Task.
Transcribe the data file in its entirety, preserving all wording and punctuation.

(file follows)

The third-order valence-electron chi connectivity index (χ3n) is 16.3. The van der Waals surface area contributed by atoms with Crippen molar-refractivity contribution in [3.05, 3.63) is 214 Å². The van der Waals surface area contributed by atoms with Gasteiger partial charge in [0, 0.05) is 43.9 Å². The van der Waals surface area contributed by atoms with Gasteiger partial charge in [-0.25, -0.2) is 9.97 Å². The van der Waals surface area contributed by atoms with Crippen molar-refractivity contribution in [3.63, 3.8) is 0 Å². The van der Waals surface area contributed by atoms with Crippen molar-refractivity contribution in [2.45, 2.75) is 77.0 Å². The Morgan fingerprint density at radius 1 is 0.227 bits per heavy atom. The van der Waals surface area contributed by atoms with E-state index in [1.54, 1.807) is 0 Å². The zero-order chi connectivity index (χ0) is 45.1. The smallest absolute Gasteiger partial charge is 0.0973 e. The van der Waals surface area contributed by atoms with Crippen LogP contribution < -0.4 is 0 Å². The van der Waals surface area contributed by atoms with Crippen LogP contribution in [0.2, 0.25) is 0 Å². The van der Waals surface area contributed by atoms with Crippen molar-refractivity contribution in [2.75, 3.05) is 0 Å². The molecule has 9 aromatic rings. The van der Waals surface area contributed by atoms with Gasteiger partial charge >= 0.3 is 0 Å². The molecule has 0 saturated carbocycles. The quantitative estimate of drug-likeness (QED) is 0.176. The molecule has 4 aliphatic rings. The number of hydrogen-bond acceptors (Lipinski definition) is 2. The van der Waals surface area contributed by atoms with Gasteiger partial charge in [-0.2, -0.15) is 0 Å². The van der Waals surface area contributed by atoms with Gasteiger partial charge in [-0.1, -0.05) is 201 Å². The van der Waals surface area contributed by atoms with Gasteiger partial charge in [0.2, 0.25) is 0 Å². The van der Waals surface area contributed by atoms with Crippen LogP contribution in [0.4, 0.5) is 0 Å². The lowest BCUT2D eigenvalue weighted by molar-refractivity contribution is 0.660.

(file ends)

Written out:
The third-order valence-electron chi connectivity index (χ3n) is 16.3. The van der Waals surface area contributed by atoms with Crippen molar-refractivity contribution in [3.05, 3.63) is 214 Å². The van der Waals surface area contributed by atoms with Gasteiger partial charge in [0, 0.05) is 43.9 Å². The van der Waals surface area contributed by atoms with Gasteiger partial charge in [-0.25, -0.2) is 9.97 Å². The van der Waals surface area contributed by atoms with Crippen molar-refractivity contribution in [3.63, 3.8) is 0 Å². The van der Waals surface area contributed by atoms with Crippen molar-refractivity contribution in [2.45, 2.75) is 77.0 Å². The Morgan fingerprint density at radius 1 is 0.227 bits per heavy atom. The van der Waals surface area contributed by atoms with E-state index in [1.54, 1.807) is 0 Å². The zero-order chi connectivity index (χ0) is 45.1. The smallest absolute Gasteiger partial charge is 0.0973 e. The van der Waals surface area contributed by atoms with Crippen LogP contribution < -0.4 is 0 Å². The van der Waals surface area contributed by atoms with Crippen LogP contribution in [0.2, 0.25) is 0 Å². The van der Waals surface area contributed by atoms with Crippen molar-refractivity contribution in [2.75, 3.05) is 0 Å². The molecule has 9 aromatic rings. The van der Waals surface area contributed by atoms with Gasteiger partial charge >= 0.3 is 0 Å². The molecule has 0 saturated carbocycles. The quantitative estimate of drug-likeness (QED) is 0.176. The molecule has 4 aliphatic rings. The number of hydrogen-bond acceptors (Lipinski definition) is 2. The van der Waals surface area contributed by atoms with Gasteiger partial charge in [-0.2, -0.15) is 0 Å². The van der Waals surface area contributed by atoms with Gasteiger partial charge in [-0.1, -0.05) is 201 Å². The van der Waals surface area contributed by atoms with Gasteiger partial charge in [0.2, 0.25) is 0 Å². The van der Waals surface area contributed by atoms with Crippen LogP contribution in [0.4, 0.5) is 0 Å². The lowest BCUT2D eigenvalue weighted by molar-refractivity contribution is 0.660.